Songplaces

Prospect Heights, Brooklyn, New York

Save This Town by Blue Foundation

Share this post

Even in the afternoon
You can go there fishing for the moon
And the fairy lights
Glow like fireflies
A neighborhood in Prospect Heights
(thanks, Michael Dougherty)
From Wagner's gross nationalistic support of Anti-Semitism to Hendrix becoming an icon for the '60s counterculture movement, the political power of a catchy tune cannot be denied. It seems, however, that the financial bottom line of our time has little to fear from the revolutionary power of a song and even less from the masses it sought to incite. In the end, money trumps music, as reflected in the sad story of Prospect Heights and a musical plea that went as thoroughly ignored as the popular consent it tried to fight for.

Blue Foundation's song "Save This Town" was released in 2004 on the album Fear of Days (Virgin). The band consists mainly of founder, vocalist, and producer Tobias Wilner, and multi-instrumentalist Bo Rande, though they boast an extensive list of past and temporary members. Difficult to file away neatly into a single genre, Blue Foundation's sound has been described as a fusion of Shoegaze, Dream Pop and Electronic. Probably their most famous song is "Eyes on Fire," used in the soundtrack to the popular Twilight movies. Wilner seems to have a penchant for soundtracks, and "Save This Town" was featured on the popular show "The O.C." Perhaps this, in combination with its feel-good rhythm, obscured the gravity of its intentions.

The song was released about a year after the announcement of the controversial Atlantic Yards project in 2003, which would have a momentous impact on the Brooklyn neighborhood of Prospect Heights in NYC where the band is based. The project, proposed by developer Bruce Ratner, involved the construction of the Barclays Centre to house the New York Nets basketball team as well as a cluster of high-rise housing projects. From its first murmurings in 2000, the proposal met great resistance from the locals.

Prospect Heights has a relatively small population when compared to its surrounding neighborhoods, but is famous for its ethnic and cultural diversity. From the 1910s through to the 1950s, it was home to many Italian, Greek, and Yankee residents. Back then, despite the wars, even German and Jew lived side by side. Today its cultural plurality consists mainly of a blend between Black and White. The neighborhood can be characterised as a fledgling social experiment in diversity, sustainability, progressive attitudes, and the benefit of striking a balance between fostering individuality and respect for others. It sports several co-op projects working toward a sustainable power grid supplemented by solar panels, and an interesting array of alternative commercial ventures, such as NYC's first Steampunk restaurant, bar and boutique wine shop. The humanist attitude of the beautifully cosmopolitan microcosm that is Prospect Heights finds expression in these lyrics from the song, as does the threat posed by the Atlantic Yards project:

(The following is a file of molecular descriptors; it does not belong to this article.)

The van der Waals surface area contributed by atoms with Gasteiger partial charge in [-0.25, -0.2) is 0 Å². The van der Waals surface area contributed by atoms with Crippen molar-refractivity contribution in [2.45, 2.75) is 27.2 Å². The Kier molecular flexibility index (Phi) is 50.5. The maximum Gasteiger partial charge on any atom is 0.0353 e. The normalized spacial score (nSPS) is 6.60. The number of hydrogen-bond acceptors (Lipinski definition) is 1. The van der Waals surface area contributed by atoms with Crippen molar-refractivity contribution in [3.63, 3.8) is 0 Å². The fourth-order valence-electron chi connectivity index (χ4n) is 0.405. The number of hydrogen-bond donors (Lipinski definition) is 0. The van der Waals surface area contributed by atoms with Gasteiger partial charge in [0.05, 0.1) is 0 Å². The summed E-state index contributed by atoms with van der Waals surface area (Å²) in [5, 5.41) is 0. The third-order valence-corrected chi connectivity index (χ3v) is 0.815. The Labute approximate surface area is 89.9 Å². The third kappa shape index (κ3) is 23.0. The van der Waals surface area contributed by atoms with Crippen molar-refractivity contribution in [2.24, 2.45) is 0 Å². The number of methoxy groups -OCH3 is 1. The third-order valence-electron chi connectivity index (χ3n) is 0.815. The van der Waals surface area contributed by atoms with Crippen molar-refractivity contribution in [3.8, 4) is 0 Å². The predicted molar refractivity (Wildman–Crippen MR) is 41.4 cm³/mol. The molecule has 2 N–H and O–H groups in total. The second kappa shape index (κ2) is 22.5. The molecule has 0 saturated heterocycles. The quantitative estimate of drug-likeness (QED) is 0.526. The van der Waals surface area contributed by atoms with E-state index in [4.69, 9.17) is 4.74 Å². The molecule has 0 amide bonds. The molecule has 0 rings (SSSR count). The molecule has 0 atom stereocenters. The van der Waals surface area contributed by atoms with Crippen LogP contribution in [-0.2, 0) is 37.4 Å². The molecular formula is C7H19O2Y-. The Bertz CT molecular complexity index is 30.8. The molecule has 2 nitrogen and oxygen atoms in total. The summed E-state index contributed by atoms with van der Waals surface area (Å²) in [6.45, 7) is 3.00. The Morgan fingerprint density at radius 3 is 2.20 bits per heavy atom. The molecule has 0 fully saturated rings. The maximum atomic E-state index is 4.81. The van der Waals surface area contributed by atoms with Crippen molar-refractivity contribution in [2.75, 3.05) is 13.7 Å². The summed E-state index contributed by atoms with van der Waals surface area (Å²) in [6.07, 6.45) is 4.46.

Brooklyn Museum First Saturday Party
(thanks, Eric)
Come around to this fine town
Where freedom makes the world go round
And where dreams are found
And carried out
...
Growing from diversity
Out of true originality
It's the place to be
And that's why
I fear the need to standardise
And I fear the guys with normal eyes
It's a precious child
Come on give it a try


And they did try. Several Prospect Heights community groups attempted to oppose the project and achieved some small success. Due to the historical value of the area's densely packed Neo-Grec and Italianate row houses, much of the neighborhood was designated as a NYC Historic District. The district has been listed on the National Register of Historic Places since 1983, and through the efforts of the community it fell under the protection of the NYC Landmarks Preservation Commission in 2009. But despite the ongoing effort of groups such as "Develop Don't Destroy Brooklyn" and the success of the Oscar short-listed film Battle for Brooklyn which chronicles the controversy, Ratner got his way in the end.

The Barclay Centre was opened on 28 September 2012. In the face of all the public protest, online news site The Independent tells that "Ratner was given 22 acres of prime Brooklyn real estate, hundreds of millions of dollars in public subsidies, eminent domain and a zoning override without the vote of a single elected official..." and that "Atlantic Yards will go down in history as a gross government giveaway that abused democratic practices in order to enrich a private developer at public expense."

It would be easy to dismiss this story merely as further evidence to the prevalent attitude that individual or collective resistance to Big Money is a pointless and impossible waste of time. We would do better, perhaps, to learn a deeper lesson from Prospect Heights and face up to our own democratic responsibility by remembering the words of Khalil Gibran:

"Government is an agreement between you and myself. You and myself are often wrong."

~ Stefan Smit

Comments

Be the first to comment...